By Stephanie Zacharek
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The two-headed Belgian filmmaker known as Jean-Pierre and Luc Dardenne usually must devote late May to clearing space on the mantel for more Cannes awards. But this week, they appear in onstage conversation as part of an illuminating retrospective, going back to the late '70s, at the Film Society of Lincoln Center. It's a good chance to ask, well, how do they do it?
Or: "If you speak of writing fiction, what does it mean?" That's what playwright Jean Louvet asks in 1982's Regard Jonathan. Jean Louvet, son oeuvre, one of the Dardennes' questing labor-focused docs, which are grounded, like the concerted fictions to come, in human specifics—of people, of place, of work. Before Olivier Gourmet's stolid, hernia-belted carpenter in The Son, or Émilie Dequenne's desperately headlong daughter of a trailer-park alcoholic in Rosetta, the Dardennes' first production company, Dérives, eagerly videotaped proud workers recalling streets and scuffles from the 1960 Belgian general strike (1979's Lorsque le bateau de Léon M. descendit la Meuse pour la première fois) and a tight-knit Polish emigré family kibitzing over radio reports during the suppression of the Solidarity movement (1983's Leçons d'une université volante).
High fidelity to concrete experience may seem a truistic mission statement, but these formally restless, dense documents anticipate the careful series of artistic choices in the brothers' string of later features, often characterized as interchangeably perfect handheld chronicles. Whereas the early films orchestrate tracking shots, play readings, and even "Space Invaders" sounds, the Dardennes (and longtime DP Alain Marcoen) are equally precise later about camera distances, clothing, and pacing. Jérémie Renier's Bruno in L'enfant (2005), the poster boy for Bad Life Choices for selling his girlfriend's newborn, is framed so that the potent image of a petty thief with an empty pram never eclipses the reality of an immature 20-year-old without the capacity to reflect. And the sounds he hears, which we hear with him, are wrought with care: black marketeers riffling through his cash in an adjacent room, their debt-leveraging thugs later delivering the poison-dart of dialogue, "Steal for us instead of yourself."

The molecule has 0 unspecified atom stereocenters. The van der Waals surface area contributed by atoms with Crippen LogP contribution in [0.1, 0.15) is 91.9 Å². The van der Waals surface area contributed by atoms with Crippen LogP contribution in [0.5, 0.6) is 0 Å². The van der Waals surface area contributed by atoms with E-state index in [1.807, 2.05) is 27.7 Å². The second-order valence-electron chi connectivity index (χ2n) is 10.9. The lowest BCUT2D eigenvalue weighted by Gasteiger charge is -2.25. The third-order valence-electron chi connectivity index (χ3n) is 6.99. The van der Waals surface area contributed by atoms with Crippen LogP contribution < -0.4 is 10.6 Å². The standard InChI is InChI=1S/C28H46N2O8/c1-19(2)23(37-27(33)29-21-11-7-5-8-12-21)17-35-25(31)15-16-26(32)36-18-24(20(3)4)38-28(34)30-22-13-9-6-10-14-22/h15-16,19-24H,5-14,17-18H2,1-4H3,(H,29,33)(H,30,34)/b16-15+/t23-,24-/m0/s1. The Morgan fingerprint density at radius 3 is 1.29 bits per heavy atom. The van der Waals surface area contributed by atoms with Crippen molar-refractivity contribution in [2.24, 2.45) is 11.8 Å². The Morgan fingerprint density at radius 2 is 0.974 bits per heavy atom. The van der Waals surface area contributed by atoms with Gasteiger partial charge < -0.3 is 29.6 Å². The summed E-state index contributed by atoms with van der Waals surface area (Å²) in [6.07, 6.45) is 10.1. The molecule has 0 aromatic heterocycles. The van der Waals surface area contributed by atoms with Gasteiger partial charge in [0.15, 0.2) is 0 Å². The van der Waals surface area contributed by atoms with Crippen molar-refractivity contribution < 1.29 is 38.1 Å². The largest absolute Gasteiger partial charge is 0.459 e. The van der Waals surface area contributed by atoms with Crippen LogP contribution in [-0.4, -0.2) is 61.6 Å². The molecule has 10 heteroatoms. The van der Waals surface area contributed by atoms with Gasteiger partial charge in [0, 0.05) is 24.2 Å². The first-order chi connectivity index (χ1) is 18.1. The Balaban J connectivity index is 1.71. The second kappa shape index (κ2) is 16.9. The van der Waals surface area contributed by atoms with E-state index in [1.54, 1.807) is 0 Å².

Pulling us into personal space, these features then raise the moral and psychological stakes: the driven titular protagonist in 1999's Rosetta, snitching for a job at a waffle stand; Gourmet in The Son, apprenticing his dead son's assailant. Fatherhood is fraught throughout their work; unemployment fuels the sexual anxiety of the steelworker in their 1992 family melodrama, Je pense à vous, the Dardennes' second feature before the turning point of La Promesse. Five years earlier, their Falsch adapted a René Kalisky play into an abstracted echo chamber of resentment among related Holocaust victims and survivors.
It doesn't hurt that the clock is running down (and out) on most Dardenne characters and their secret struggles, though their latest, Lorna's Silence (opening in July), shows off a new shape to their storytelling. Ever focused on their post-industrial home country, the brothers have avoided being pigeonholed into some regionalist category—the grace and concerns of their cinematic domain lie open to us all.
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